That’s the wrong default on macOS given how it violates conventions of how text on that platform. It’s kind of stuff I expect of subpar crossplatform apps forcing Windows conventions upon their users, not of high quality apps that are good Mac-citizins.
I know that this is maybe less used for those with european keyboard layouts, but for me this completely breaks how I use text editing on the Mac. It works on every other proper Mac app. Bear shouldn’t be an exception.
I checked to see what actualy default behavior is in many places.
While it’s not always defined in the menu items, by default:
Command bracket behaviors in various text oriented apps:
Google Docs running in Safari (yes, seriously!)
Mail (only for rich text)
OmniFocus (not really text as such, but still interesting)
Craft (forwards also creates a link and navigates to it, so quite different)
I suppose the lack of this behavior being documented is maybe what made Bear developers overlook it.
I find it very interesting that even in Safari, if you are editing in Google Docs it uses does indent/outdent if you are editing text. And of course it doesn’t indent in Finder, there’s nothing to indent. It’s not a text editor!
The only example I could reproduce that did the navigation insted of shifting while editing text was Craft. And I don’t know, maybe that justifies it considering it’s a Bear competitor.
I’ve indented/outdented using this keyboard shortcut in Bear 1 forever and in many many Mac apps for over a decade. It feels like people pulling the rug underneath you when that’s suddenly gone.
Considering the swatchs of examples I give where if your in a context where mac apps pretty consistently prioritises indent/outdenting if you’re in an active text edit field I think Bear 2 ought to follow this convention. Just like Bear 1 did.
Some apps don’t support tab for indenting (it just inserted the tab character, replacing if something was selected), but that’s pretty rare (at least these days) and I only know of a few which do that now.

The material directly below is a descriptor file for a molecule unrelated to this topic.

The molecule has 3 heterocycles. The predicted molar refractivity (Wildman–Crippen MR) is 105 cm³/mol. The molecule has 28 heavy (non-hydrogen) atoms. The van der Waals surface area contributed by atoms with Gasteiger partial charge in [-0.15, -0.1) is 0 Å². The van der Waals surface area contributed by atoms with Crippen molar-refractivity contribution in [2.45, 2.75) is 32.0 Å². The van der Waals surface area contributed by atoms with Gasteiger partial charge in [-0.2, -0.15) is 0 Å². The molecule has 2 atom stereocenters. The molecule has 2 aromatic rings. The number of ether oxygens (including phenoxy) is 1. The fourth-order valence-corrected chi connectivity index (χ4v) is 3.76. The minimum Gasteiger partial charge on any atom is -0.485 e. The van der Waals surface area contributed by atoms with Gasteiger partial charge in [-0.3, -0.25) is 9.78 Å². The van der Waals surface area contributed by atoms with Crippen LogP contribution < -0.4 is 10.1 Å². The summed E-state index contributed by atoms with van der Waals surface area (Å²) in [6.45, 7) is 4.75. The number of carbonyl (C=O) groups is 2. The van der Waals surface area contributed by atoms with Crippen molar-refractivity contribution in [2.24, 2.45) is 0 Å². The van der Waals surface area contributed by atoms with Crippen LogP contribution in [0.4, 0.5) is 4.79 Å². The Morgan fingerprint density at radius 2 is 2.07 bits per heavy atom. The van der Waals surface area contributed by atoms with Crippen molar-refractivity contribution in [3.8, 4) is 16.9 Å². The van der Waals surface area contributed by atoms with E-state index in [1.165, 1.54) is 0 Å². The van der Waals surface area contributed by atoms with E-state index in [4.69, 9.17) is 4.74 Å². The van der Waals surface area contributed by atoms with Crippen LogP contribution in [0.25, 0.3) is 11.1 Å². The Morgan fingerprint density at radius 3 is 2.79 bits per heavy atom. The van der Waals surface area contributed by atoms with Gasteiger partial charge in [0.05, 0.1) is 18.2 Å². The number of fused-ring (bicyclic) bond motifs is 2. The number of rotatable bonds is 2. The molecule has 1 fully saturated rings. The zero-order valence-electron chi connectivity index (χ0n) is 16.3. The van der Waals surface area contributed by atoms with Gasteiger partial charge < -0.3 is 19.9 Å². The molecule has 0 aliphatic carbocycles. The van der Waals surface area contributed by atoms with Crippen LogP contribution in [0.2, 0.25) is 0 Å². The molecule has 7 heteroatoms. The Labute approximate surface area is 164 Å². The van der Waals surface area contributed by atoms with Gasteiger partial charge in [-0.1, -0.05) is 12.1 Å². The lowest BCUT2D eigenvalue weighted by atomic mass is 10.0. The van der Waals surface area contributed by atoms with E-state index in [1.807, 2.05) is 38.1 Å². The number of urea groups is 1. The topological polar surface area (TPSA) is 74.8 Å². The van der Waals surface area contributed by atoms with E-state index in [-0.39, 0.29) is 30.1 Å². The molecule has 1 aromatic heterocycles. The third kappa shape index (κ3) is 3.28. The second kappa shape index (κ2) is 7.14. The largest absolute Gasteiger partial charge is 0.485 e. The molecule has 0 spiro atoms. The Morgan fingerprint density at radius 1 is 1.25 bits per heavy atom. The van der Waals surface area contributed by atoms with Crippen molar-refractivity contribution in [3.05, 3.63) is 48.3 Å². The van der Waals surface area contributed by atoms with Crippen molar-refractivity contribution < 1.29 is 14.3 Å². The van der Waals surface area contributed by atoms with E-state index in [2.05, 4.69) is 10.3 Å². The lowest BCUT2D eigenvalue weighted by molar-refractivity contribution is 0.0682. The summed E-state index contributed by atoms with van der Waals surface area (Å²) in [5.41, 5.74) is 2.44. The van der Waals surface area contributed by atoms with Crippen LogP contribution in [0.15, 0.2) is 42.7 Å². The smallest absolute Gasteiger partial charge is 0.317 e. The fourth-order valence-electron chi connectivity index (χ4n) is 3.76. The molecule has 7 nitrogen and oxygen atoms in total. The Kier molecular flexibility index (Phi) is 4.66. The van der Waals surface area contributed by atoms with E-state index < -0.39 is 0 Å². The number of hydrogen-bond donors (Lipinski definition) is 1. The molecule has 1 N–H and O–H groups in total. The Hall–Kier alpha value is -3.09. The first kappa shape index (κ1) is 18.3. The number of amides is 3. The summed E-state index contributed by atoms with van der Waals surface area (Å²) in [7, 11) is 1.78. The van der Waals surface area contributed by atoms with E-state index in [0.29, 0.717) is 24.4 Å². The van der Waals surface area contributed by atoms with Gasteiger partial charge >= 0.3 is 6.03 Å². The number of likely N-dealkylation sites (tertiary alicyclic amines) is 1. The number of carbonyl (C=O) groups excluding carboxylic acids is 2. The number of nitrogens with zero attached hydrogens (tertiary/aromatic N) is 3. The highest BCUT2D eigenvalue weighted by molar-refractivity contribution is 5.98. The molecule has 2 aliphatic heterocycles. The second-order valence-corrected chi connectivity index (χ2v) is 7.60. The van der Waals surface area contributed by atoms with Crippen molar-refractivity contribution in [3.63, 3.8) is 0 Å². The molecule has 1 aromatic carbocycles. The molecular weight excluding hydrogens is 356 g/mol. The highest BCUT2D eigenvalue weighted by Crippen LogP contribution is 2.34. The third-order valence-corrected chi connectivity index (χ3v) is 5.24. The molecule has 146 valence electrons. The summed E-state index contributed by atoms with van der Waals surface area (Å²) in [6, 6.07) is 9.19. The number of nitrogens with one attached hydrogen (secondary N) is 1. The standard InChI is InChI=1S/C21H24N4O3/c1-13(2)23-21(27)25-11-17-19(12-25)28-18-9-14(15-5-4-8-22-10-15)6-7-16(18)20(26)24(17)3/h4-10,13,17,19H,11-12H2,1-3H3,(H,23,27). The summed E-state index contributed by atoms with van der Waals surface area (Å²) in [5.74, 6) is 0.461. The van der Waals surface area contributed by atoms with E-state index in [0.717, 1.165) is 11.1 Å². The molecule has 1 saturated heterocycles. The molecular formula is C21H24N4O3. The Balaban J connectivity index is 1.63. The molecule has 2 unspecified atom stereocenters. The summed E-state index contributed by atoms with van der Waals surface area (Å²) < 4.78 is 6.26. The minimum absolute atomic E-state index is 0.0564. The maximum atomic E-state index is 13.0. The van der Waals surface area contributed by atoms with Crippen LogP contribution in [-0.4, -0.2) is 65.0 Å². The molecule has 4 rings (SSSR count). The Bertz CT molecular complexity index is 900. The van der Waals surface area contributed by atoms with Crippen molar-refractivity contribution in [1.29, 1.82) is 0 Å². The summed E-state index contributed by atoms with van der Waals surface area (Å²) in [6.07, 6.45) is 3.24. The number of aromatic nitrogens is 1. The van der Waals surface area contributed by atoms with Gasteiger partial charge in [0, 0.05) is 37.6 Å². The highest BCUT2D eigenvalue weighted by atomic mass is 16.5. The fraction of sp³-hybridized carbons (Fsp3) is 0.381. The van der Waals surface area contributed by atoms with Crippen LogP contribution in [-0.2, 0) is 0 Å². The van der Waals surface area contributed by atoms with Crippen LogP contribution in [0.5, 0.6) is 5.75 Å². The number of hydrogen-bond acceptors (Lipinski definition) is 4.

TextEdit (in plain text mode)
The convention these days in most apps is to support both the tab/shift-tab key and the command brackets. Bear should follow this convention. This way people used to whatever convention can carry on editing text in Bear th way they’re used to.
Most of those apps that indent with ⌘] are single-page document apps that don’t have a concept of a navigation stack. Although apps like Mail have pretty similar 3-pane UI, you don’t really navigate between emails through links and backlinks, there’s just a concept of going to next/previous mail in the list.
Bear isn’t just a text editor, it’s also an app where you navigate forward and back through links. Kinda like Safari where ⌘[ goes back after you clicked a link. I find it intuitive that Bear navigates back with same shortcut too (although it’s ⌘Ö on Nordic keyboard but I think it’s the same as ⌘[ on US layout).
Your right that there is a conflict between editing and navigation here. I suppose there isn’t a perfect solution here. No matter what default Bear choose I suppose it will break some people’s usage patterns.
Thankfully you can override these (in both directions presumably) with keyboard shortcuts using System Settings.
I just recently used macOS Ventura. I maintain that historically cmd brace really did indent/unindent, and the standard for going back (forward) was cmd (shift) minus, but it really seems like going forward Apple is standardising on cmd brace as navigation in apps.
So I suppose my confusion came from macOS changing from what they traditionally did. I think it’s reasonable for Bear to follow current macOS standards (as much as I might dislike said standard), and thankfully at least you can override it with Bear using custom keyboard shortcuts.